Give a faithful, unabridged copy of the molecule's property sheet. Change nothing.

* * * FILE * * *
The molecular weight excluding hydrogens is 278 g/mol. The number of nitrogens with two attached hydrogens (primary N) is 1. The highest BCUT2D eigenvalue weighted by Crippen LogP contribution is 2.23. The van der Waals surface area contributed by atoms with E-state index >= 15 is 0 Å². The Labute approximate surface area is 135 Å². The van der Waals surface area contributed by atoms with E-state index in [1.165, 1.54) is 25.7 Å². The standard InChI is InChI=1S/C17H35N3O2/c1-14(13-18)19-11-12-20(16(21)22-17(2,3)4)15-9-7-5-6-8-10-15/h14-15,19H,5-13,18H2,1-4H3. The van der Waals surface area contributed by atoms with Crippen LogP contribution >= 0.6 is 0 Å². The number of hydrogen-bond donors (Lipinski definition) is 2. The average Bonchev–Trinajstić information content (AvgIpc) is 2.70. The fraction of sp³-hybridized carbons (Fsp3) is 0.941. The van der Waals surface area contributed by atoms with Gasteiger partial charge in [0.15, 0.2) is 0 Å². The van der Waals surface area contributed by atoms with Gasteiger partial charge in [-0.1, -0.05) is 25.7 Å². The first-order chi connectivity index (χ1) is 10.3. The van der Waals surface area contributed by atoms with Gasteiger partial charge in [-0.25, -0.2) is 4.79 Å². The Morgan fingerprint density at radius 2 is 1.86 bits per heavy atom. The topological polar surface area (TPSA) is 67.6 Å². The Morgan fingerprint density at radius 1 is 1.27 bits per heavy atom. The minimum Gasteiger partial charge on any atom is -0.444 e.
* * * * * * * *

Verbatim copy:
The molecular weight excluding hydrogens is 278 g/mol. The number of nitrogens with two attached hydrogens (primary N) is 1. The highest BCUT2D eigenvalue weighted by Crippen LogP contribution is 2.23. The van der Waals surface area contributed by atoms with E-state index >= 15 is 0 Å². The Labute approximate surface area is 135 Å². The van der Waals surface area contributed by atoms with E-state index in [1.165, 1.54) is 25.7 Å². The standard InChI is InChI=1S/C17H35N3O2/c1-14(13-18)19-11-12-20(16(21)22-17(2,3)4)15-9-7-5-6-8-10-15/h14-15,19H,5-13,18H2,1-4H3. The van der Waals surface area contributed by atoms with Crippen LogP contribution >= 0.6 is 0 Å². The number of hydrogen-bond donors (Lipinski definition) is 2. The average Bonchev–Trinajstić information content (AvgIpc) is 2.70. The fraction of sp³-hybridized carbons (Fsp3) is 0.941. The van der Waals surface area contributed by atoms with Gasteiger partial charge in [0.15, 0.2) is 0 Å². The van der Waals surface area contributed by atoms with Gasteiger partial charge in [-0.1, -0.05) is 25.7 Å². The first-order chi connectivity index (χ1) is 10.3. The van der Waals surface area contributed by atoms with Gasteiger partial charge in [-0.25, -0.2) is 4.79 Å². The Morgan fingerprint density at radius 2 is 1.86 bits per heavy atom. The topological polar surface area (TPSA) is 67.6 Å². The Morgan fingerprint density at radius 1 is 1.27 bits per heavy atom. The minimum Gasteiger partial charge on any atom is -0.444 e.